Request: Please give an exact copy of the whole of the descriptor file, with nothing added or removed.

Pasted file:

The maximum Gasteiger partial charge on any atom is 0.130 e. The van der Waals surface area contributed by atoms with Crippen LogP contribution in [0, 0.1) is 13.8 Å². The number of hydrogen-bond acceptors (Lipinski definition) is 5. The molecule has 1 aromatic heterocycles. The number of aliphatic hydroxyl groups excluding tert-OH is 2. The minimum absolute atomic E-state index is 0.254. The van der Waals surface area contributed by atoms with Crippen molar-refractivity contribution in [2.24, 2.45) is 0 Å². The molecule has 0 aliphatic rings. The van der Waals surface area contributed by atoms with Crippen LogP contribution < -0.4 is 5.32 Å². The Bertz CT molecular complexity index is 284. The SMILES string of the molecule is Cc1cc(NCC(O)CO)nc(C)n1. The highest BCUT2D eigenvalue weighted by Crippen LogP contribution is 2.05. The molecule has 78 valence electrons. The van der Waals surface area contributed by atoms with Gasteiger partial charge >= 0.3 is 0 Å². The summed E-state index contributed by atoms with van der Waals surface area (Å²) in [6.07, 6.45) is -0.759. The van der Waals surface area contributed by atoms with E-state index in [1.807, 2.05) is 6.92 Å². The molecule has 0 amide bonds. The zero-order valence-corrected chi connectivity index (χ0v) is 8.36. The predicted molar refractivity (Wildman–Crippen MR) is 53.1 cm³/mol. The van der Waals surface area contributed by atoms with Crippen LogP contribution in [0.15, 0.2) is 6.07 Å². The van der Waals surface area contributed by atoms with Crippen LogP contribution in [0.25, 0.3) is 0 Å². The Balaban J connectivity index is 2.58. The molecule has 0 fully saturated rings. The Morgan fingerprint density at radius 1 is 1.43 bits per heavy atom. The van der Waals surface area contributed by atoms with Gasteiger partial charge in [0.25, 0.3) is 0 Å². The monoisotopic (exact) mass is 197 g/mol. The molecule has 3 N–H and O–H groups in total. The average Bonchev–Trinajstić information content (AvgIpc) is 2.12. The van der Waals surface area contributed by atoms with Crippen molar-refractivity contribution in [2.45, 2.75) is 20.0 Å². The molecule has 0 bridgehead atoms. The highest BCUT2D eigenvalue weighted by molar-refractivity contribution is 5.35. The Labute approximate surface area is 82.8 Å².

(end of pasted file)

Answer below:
The maximum Gasteiger partial charge on any atom is 0.130 e. The van der Waals surface area contributed by atoms with Crippen LogP contribution in [0, 0.1) is 13.8 Å². The number of hydrogen-bond acceptors (Lipinski definition) is 5. The molecule has 1 aromatic heterocycles. The number of aliphatic hydroxyl groups excluding tert-OH is 2. The minimum absolute atomic E-state index is 0.254. The van der Waals surface area contributed by atoms with Crippen molar-refractivity contribution in [2.24, 2.45) is 0 Å². The molecule has 0 aliphatic rings. The van der Waals surface area contributed by atoms with Crippen LogP contribution < -0.4 is 5.32 Å². The Bertz CT molecular complexity index is 284. The SMILES string of the molecule is Cc1cc(NCC(O)CO)nc(C)n1. The highest BCUT2D eigenvalue weighted by Crippen LogP contribution is 2.05. The molecule has 78 valence electrons. The van der Waals surface area contributed by atoms with Gasteiger partial charge >= 0.3 is 0 Å². The summed E-state index contributed by atoms with van der Waals surface area (Å²) in [6.07, 6.45) is -0.759. The van der Waals surface area contributed by atoms with E-state index in [1.807, 2.05) is 6.92 Å². The molecule has 0 amide bonds. The zero-order valence-corrected chi connectivity index (χ0v) is 8.36. The predicted molar refractivity (Wildman–Crippen MR) is 53.1 cm³/mol. The van der Waals surface area contributed by atoms with Crippen LogP contribution in [0.15, 0.2) is 6.07 Å². The van der Waals surface area contributed by atoms with Crippen LogP contribution in [0.25, 0.3) is 0 Å². The Balaban J connectivity index is 2.58. The molecule has 0 fully saturated rings. The Morgan fingerprint density at radius 1 is 1.43 bits per heavy atom. The van der Waals surface area contributed by atoms with Gasteiger partial charge in [0.25, 0.3) is 0 Å². The monoisotopic (exact) mass is 197 g/mol. The molecule has 3 N–H and O–H groups in total. The average Bonchev–Trinajstić information content (AvgIpc) is 2.12. The van der Waals surface area contributed by atoms with Crippen molar-refractivity contribution in [2.45, 2.75) is 20.0 Å². The molecule has 0 bridgehead atoms. The highest BCUT2D eigenvalue weighted by molar-refractivity contribution is 5.35. The Labute approximate surface area is 82.8 Å².